A key aspect of Donald Trump’s “America First” policy is that a trade deficit represents a “rip off” of the US. The president’s ire is strongest for trading partners, like China and Mexico, that run the biggest surpluses in their trade with the US. “We are going to start whittling that down, and as fast as possible,” Trump said in 2017.
So far, the results haven’t matched the rhetoric. New data out today showed a record-high US trade deficit in goods of $891 billion in 2018, Trump’s first full year in office.
That hefty sum is more than the previous record, in nominal terms, under president George W. Bush in 2006. It’s also a deficit more than $100 billion bigger than the high during Barack Obama’s term, in 2015.
The politically sensitive US trade deficit with China also hit a new high last year, of $419 billion. Trump regularly overstates this number, and cites it as justification for a wide range of tariffs imposed on Chinese imports as part of a tit-for-tat trade war that has sparked global market jitters. The US and China are currently locked in trade negotiations, aiming to boost China’s purchases of US goods and avoid ratcheting up tariffs between the countries even higher.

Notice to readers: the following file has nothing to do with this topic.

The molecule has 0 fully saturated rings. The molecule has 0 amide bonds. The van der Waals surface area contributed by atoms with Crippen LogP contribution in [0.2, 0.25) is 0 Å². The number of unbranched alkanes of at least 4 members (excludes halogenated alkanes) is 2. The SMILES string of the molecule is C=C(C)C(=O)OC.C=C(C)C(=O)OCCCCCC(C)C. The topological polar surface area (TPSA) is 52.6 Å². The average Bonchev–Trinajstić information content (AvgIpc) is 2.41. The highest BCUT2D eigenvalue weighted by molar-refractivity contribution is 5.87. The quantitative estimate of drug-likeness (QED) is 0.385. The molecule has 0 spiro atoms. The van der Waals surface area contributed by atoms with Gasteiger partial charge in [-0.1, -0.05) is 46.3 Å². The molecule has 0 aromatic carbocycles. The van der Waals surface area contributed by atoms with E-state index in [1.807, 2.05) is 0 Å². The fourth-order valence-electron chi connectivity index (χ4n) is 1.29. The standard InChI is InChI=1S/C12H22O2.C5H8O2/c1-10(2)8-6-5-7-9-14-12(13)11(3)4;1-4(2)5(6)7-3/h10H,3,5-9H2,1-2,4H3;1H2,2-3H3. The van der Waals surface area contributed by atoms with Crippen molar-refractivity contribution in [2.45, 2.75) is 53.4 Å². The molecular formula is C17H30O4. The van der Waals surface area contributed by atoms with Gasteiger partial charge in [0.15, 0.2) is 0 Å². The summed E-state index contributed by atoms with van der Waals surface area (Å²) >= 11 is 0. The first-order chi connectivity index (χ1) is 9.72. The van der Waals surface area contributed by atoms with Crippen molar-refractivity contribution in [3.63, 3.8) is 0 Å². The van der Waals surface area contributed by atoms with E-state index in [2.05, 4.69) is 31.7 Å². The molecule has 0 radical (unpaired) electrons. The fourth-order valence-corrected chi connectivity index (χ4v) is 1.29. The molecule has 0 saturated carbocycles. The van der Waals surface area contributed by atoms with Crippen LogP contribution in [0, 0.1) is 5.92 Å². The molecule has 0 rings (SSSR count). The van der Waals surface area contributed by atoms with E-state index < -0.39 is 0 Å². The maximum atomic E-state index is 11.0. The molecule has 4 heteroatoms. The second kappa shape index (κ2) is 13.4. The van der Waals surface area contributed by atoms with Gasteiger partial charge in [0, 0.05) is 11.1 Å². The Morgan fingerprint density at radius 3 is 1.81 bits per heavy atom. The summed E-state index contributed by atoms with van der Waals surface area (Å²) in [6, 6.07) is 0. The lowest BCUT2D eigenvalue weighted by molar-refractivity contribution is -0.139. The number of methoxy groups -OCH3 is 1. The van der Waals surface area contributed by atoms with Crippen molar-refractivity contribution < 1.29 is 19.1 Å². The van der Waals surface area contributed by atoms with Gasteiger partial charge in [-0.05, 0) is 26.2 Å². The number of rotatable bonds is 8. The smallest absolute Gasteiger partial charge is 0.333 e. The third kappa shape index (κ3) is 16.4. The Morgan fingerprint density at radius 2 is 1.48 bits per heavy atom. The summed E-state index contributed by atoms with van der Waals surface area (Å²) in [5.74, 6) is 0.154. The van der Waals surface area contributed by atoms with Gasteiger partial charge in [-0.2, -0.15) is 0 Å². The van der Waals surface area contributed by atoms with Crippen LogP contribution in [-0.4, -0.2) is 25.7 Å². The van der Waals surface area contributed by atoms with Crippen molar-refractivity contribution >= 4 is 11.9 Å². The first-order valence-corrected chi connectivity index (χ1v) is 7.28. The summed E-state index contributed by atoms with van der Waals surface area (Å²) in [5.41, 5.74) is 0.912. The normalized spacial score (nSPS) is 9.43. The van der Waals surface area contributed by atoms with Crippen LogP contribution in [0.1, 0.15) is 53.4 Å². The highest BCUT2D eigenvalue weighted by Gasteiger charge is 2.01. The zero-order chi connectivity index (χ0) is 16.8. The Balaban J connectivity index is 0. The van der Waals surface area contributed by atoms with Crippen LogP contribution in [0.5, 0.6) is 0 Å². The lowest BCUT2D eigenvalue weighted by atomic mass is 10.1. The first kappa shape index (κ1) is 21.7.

Last week, research by the London-based Centre for Economic Policy Research concluded that Trump’s trade tariffs had cost American consumers $19.2 billion thus far. (Contrary to how Trump often explains it, the buyers of imported goods pay for the tariffs, not the sellers of exported merchandise.) Even so, tax cuts passed boosted demand for imported goods among US consumers and businesses, while weakening economies abroad pushed up the value of the dollar, making American exports less competitive.
The US runs a big surplus in services, at around $270 billion in 2018. That means the overall US trade balance, which includes both goods and services, came in at $621 billion last year, a 10-year high.